Monday night marked the first ExitEvent Startup Social where it was public knowledge that I was no longer in charge. To be honest, I've actually not been in charge for a couple of them now, but with the news having broken earlier this month of ExitEvent's acquisition by American Underground, there was no more false pretense, so to speak.
Now, I can't say I spent a whole lot of time between the acquisition and the formal announcement worrying about whether or not things would change. This is due to two reasons:
1) The team at American Underground and I spent a lot of time making sure that what I didn't want to change would not.
2) We then spent an inordinate amount of time making sure that everything else would.
I like change. Change is good.
Those changes are starting to play out. They were noticeable Monday night in downtown Raleigh, where over 130 entrepreneurs and investors from all over the Triangle came out to the new American Underground @Raleigh facility. There they enjoyed a selection of half-a dozen local craft beers provided by Tasty Beverage and, for the first time ever at an ExitEvent Startup Social, wine.
Last week, I was in lurking in the back of a room (which is usually where you'll find me), listening to a rather successful entrepreneur give a talk to a bunch of young entrepreneurs, most of whom were students. At one point, he made this careful distinction:
"I'm not that guy. I'm not the visionary. I'm the number two. I'm the guy that you give me the idea and I'll get it started."
He then asked how many Number Twos were in the audience. Given that the room was full of students, and that most young entrepreneurs think they're the second coming of Elon Musk, I expected crickets. Instead, much to my surprise, several hands went up, including one young entrepreneur who had made a presentation earlier in the evening.
I was aware of the distinction, of course. The Number Two is the person behind the founder or founders who takes the idea and creates the product or gets it to market or otherwise makes it tangible and successful.
But I had never really given it much thought. Like most tech-founders or tech-CEOs, I've been both the visionary and the Number Two, sometimes at the same time, for the entirety of my career. I've had pretty much equal amounts of success and failure in both roles.
So I tend to take that distinction for granted. I had certainly never heard an entrepreneur with a solid amount of success admit to being "just" the execution guy.
Everyone loves the idea, the home run, the slam dunk. But the world wouldn't move without the producer. Think of Moneyball and Brad Pitt's Billy Beane begging a team of has-beens and never-wases to focus on getting on base. Closer to home, think of Dean Smith and the tradition he created to "point to the passer" when a star player scores. --Read On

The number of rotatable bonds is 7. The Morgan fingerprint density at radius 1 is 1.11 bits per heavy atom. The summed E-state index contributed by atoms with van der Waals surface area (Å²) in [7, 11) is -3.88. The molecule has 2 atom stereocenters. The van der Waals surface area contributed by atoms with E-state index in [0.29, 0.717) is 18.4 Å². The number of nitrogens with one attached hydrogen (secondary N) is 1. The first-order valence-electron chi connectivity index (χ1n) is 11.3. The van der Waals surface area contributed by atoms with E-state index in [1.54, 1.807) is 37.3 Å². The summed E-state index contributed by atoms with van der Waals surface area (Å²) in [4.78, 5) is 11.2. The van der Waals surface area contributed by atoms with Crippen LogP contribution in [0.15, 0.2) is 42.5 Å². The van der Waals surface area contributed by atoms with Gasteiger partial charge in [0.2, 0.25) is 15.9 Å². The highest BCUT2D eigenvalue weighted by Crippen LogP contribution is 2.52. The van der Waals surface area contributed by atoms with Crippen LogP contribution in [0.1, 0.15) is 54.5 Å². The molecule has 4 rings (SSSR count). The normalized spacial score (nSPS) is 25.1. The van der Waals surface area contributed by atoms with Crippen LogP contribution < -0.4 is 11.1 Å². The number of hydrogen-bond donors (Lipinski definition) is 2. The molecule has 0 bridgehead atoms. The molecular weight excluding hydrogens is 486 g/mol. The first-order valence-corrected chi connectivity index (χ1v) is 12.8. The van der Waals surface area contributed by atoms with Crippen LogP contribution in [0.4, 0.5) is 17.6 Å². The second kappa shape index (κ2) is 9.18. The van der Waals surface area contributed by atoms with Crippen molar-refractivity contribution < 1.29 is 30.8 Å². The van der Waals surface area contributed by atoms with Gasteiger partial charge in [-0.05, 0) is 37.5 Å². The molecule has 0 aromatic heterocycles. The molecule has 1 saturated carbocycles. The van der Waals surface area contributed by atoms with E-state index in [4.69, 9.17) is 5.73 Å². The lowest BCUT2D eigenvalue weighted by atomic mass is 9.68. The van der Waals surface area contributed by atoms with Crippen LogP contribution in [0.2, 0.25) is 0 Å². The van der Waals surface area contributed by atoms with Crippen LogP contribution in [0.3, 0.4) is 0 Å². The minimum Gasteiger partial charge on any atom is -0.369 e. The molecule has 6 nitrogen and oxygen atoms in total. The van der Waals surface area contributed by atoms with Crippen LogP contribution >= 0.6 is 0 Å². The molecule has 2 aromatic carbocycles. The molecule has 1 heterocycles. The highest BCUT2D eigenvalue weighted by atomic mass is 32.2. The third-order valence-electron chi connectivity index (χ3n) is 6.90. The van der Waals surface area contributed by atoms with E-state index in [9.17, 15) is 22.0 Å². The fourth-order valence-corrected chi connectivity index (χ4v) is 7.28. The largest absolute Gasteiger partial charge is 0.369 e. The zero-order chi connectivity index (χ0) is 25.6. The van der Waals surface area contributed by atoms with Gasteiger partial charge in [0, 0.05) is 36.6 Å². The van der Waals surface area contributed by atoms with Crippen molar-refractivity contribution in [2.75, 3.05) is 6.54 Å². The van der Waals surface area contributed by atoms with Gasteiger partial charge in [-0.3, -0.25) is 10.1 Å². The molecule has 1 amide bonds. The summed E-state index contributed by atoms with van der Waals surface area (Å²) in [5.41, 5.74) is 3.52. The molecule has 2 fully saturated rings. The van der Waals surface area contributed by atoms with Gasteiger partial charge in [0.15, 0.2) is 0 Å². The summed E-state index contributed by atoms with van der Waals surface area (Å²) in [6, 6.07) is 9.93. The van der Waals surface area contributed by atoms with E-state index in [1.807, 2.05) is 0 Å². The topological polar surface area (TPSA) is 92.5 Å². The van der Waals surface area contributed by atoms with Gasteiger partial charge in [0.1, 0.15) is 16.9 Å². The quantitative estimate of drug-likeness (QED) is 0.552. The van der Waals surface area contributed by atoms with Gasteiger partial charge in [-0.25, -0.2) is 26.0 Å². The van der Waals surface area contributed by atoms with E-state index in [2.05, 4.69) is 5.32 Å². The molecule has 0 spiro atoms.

Well, one thing to note is there was acquisition interest almost from the beginning. I'm a working entrepreneur, and ExitEvent was something I started because I was convinced it needed to exist. Because I'm an entrepreneur, I built it like a startup -- that's pretty much all I know. I don't know how to run foundations or dot-orgs, I know how to build and run companies. But because I'm a working entrepreneur, I knew I could never devote more than 3-5 hours a week to the cause.
I invited 12 founders to the first ExitEvent Startup Social, and 50 showed up. When I first opened up the network, requests came in rushes. When I first put content up on the site, the audience exploded. It was always more than I could handle, and the sacrifice was to keep ExitEvent underpowered. This sucked, because for over two years I knew it could be more than it was. Turning away business is a good problem to have, but when that business is making startups better, it's not a good problem at all. It's just a problem that needs a solution. Stat.
It took the better part of those two years for me to swallow my pride and decide that there was probably someone out there who could do ExitEvent better than me. In any case, I knew there were several people out there who could devote more time to it, because they were already coming to me. So this past summer I started seriously listening to what the options were, and thankfully, one set of options made perfect sense.
I've known Adam Klein since he was doing really cool things at the Durham Chamber, making a lot of something out of next-to-nothing. With each project he took on, there was always more to it than what the average person saw, and when he went over to American Underground, he brought that ethos with him. Today, American Underground isn't just about a place for startups to sit. It's a lot more than that. I'm not sure anyone has the exact handle on what it'll become, but now it has a voice. --Read On